plant image thumbnail
plant image thumbnail
plant image thumbnail
Pot Marigold

English Name

Calendula Officinalis

Scientific Name

Description

Calendula has long been grown for its medicinal value. It benefits gastric and skin problems. Calendula is an annual flowering plant, whose petals can be used in salads, to flavour soups and stews. The flowers are also used to give cheese and rice a yellow colour.

United Kingdom

Origin

Asteraceae

Family

50°F - 59°F

Germination Temperature (°F)

5 days - 14 days

Germination Period

1' - 1'6"

Height (feet/inches)

1'3" - 1'6"

Spacing (feet/inches)

Hardy Annual

Life Cycle

Herb, Shrub & Flower

Types

Spring & Summer

Seasons

Yes

Fragrance

Colors

Watering

Keep Calendulas moist but not wet.

Feeding

Feed 3 weeks after planting, then every 10 days.

Germination

After 1 week that seeds are germinated, transplant and keep cool and in light. Plant out when they grow 4 inches height to a 12 inches pot.

Propagation

Mostly Calendulas are sown directly into borders, but sow seeds in pots 1/4 inch deep in early to mid Spring.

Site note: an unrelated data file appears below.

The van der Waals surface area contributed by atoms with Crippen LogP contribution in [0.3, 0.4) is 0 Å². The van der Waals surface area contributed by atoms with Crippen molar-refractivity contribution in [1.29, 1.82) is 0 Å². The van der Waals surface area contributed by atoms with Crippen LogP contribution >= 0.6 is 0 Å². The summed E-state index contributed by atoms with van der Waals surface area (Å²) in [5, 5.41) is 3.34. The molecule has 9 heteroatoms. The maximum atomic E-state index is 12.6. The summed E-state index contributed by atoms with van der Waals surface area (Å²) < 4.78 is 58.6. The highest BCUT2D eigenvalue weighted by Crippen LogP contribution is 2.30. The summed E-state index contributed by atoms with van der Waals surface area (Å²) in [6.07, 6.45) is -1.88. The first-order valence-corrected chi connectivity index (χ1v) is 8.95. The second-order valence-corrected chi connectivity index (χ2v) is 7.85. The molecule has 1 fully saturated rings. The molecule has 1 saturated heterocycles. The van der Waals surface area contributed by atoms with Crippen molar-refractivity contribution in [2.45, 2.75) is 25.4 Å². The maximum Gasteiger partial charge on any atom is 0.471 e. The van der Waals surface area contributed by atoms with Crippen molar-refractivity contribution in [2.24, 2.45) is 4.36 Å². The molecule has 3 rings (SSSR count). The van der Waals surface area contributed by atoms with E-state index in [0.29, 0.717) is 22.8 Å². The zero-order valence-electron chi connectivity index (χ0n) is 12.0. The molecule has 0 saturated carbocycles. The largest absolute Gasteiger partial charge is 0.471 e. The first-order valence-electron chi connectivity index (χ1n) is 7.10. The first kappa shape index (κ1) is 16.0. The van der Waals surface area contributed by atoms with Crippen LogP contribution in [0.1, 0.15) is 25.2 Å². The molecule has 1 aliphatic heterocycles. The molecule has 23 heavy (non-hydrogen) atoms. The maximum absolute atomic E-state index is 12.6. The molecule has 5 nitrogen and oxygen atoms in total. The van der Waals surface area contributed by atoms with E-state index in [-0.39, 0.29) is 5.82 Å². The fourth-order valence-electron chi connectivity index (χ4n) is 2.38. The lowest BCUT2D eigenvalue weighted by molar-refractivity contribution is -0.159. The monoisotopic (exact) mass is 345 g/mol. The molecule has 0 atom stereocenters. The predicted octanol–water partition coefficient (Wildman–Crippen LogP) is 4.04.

Cultivation

Calendulas deserve a place in any garden. There are many variations. They thrive best in well drained soil and in sunny position or partial shade.

Tips

Make use of Calendula's faded flowers to make pot-pourri, a spice or essential oil. Pull petals from a Calendula and place about half a cup in a lidded glass jar with 120 ml of good olive oil. Keep cool in dark place for 3 weeks. Strain and use the oil to scent pot-pourri or add to a bath to make it more refreshing.

Care

They self-sow very easily and may become a nuisance. If dead flowers are left on, seeds will sow themselves around the plants, flowering at the same year. Remove flowers when they die and they will bloom at a very long time.

Humidity

Keep dry, do not spray or water the plant overhead.

Soil

Well drained soil.



Did you know?

Beneficial insects are attracted to your garden by coreopsis, feverfew, and sweet alyssum.